The other amazing thing is the number of catamarans down here, which in some anchorages outnumber monuhulls now – many of them huge 45 -47 ft vessels, mostly all charter. We stayed one night in Salt Whistle Bay, Mayreau, Grenadines and there were 9 cats and 5 monos there!! That’s a gorgeous anchorage, which we missed on our way south. Geoff and Bunkey s/v The Everden PS. Doug – Tell Sandy I should be in Rodney Bay in a couple of days and I’ll give her brother a call. PPS. Dave W – Still hoping to be in Saba 1st half Feb!! PPS. Paula – They still remember you at Dive Bequia, and can even pronounce Mississauga nearly correct. If you haven’t been there you must try “Tantie Pearl’s” restaurant up the hill past the cemetery – Its worth the walk/climb - $20EC lunch.


Roseau, Dominica

Well I finally did the hike up to the Boiling Lake and back today! Two days ago I almost gave up as they’d had a landslide in the area and the forestry department were advising people not to go there, but I met up with Octavius (Sea Cat) who acted as guide for myself and two German guys. Bunkey stayed home (claimed she was tired, was glad of a day without me, and was still concerned about more landslides). As it turned out, only about 100yds of trail was washed out (going down from Morne Nicholls into the Valley of Desolation) and it wasn’t too difficult to pick your way through the mud and rock. The lake really is boiling (part of a volcanic crater) and the second largest in the world, plus there are huge areas of hot vents, bubbling steaming little springs and a pervasive sulphur smell, plus places to take a bath in the hot pools and finally a swim at the falls near the bottom; well deserved after the 7 hrs hike.

Tomorrow, plan to go down to Soufriere and Scots Head on the local bus, then maybe Trafalgar Falls or another hike the next day. Dominica’s interior is unspoiled and has all kinds of hikes up through the rain forest to various crater lakes, and waterfalls, and many of the easier ones can be done without a local guide.

We’re hoping to clear out of Dominica later this week, do a fast in and out at Guadeloupe and still make Antigua by Christmas, weather permitting. We’ll see!

In case I don’t get another update out before Christmas, all the very best wishes for the Christmas season, and a Happy and Prosperous New Year to all our readers. Now go out there and shop – you’ve only got 10 days left!!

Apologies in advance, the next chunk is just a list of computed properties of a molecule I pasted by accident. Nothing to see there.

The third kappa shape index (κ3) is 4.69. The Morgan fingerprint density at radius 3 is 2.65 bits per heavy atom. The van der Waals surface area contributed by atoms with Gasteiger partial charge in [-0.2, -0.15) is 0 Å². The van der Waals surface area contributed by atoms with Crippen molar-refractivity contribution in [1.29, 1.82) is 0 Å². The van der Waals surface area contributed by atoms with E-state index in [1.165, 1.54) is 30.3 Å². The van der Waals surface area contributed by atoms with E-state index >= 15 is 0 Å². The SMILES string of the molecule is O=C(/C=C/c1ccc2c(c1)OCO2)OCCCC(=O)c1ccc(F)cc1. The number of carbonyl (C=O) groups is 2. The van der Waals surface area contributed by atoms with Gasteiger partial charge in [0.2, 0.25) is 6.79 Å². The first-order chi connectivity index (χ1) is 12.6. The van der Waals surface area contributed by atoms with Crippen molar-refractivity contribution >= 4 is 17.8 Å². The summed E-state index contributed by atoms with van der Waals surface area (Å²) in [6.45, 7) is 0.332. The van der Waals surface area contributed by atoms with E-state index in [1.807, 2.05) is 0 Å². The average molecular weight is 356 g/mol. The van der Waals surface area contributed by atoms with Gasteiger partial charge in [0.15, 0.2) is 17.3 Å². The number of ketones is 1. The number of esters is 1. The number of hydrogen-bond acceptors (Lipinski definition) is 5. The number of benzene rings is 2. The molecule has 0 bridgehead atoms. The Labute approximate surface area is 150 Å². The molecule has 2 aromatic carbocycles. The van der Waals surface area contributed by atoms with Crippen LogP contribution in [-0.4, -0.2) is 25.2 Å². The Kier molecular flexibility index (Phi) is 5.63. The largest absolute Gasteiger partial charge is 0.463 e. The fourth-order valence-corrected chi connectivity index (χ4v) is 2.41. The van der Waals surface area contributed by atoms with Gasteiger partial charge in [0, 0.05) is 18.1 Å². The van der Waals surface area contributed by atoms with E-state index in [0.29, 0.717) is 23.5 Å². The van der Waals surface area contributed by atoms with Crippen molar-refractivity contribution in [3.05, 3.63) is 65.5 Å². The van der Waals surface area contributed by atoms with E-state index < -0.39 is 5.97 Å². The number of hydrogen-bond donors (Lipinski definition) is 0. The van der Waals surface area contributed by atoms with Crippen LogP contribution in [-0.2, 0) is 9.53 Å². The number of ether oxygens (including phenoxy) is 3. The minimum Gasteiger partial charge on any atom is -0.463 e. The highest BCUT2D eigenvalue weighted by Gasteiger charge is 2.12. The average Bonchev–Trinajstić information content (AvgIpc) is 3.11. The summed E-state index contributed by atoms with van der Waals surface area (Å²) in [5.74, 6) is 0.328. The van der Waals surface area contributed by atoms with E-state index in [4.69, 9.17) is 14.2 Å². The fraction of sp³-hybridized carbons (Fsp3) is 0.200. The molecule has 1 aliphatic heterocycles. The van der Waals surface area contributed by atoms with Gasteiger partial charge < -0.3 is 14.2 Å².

Geoff and Bunkey

s/v The Everden


English Harbour, Antigua

We’re now in Antigua for Christmas at least, then up via Nevis, St Kitts, Saba and St Martin. Very best of wishes for Christmas and the New Year.

Geoff and Bunkey

s/v “The Everden”

(To be Continued.)




By Tom Assenmacher
(1975 yawl SHEARWATER)


We had not cleaned the fuel tank on our A-37 yawl since we bought her in 1982 (and it hadn’t been cleaned before we bought her).  After completing the 2002 re-engining and general refurbishment of SHEARWATER, we didn’t get around to giving the fuel tank a much needed cleaning until late this summer (probably because we dreaded the job).  Finally,  in anticipation of perhaps some extended cruising in the near future, we decided to “bite the bullet” and do the job.  The following is roughly what we did:

- Preparation for tank removal: (Although the tank COULD be cleaned in-place, we decided it would be much easier to clean the tank if we removed the tank from the bilge.) In order to gain access to the fuel tank, we removed the outboard part of the “L” section of the port settee. This is easily done by removing about a dozen screws and the assembly simply lifts out.  We then removed the house batteries that we have installed in this areas and set all items aside outside the boat. As we had installed an electric fuel “boost” pump (with a “T”, shutoff valve, and length of fuel line hose in the line) as part of the new engine installation, we simply turned on the pump, opened the valve and pumped all but about 2 gallons of  “old” diesel fuel from the tank. Once we had most of the fuel removed, we then removed the access panel screws and removed the access panel and set it aside.  We were then able to see the inside of the tank for the first time in 28 years!  We also removed the sheet metal screws which secure (sort of) the fuel tank to the floor pan.  To remove the remainder of the fuel, we used a wet/dry shopvac with a length of ½” PVC pipe attached to the end of the vacuum hose (we used a long piece of vacuum hose, with the shopvac on the dock.  There was about ½” of black ‘sludgy’ stuff in the bottom of the tank.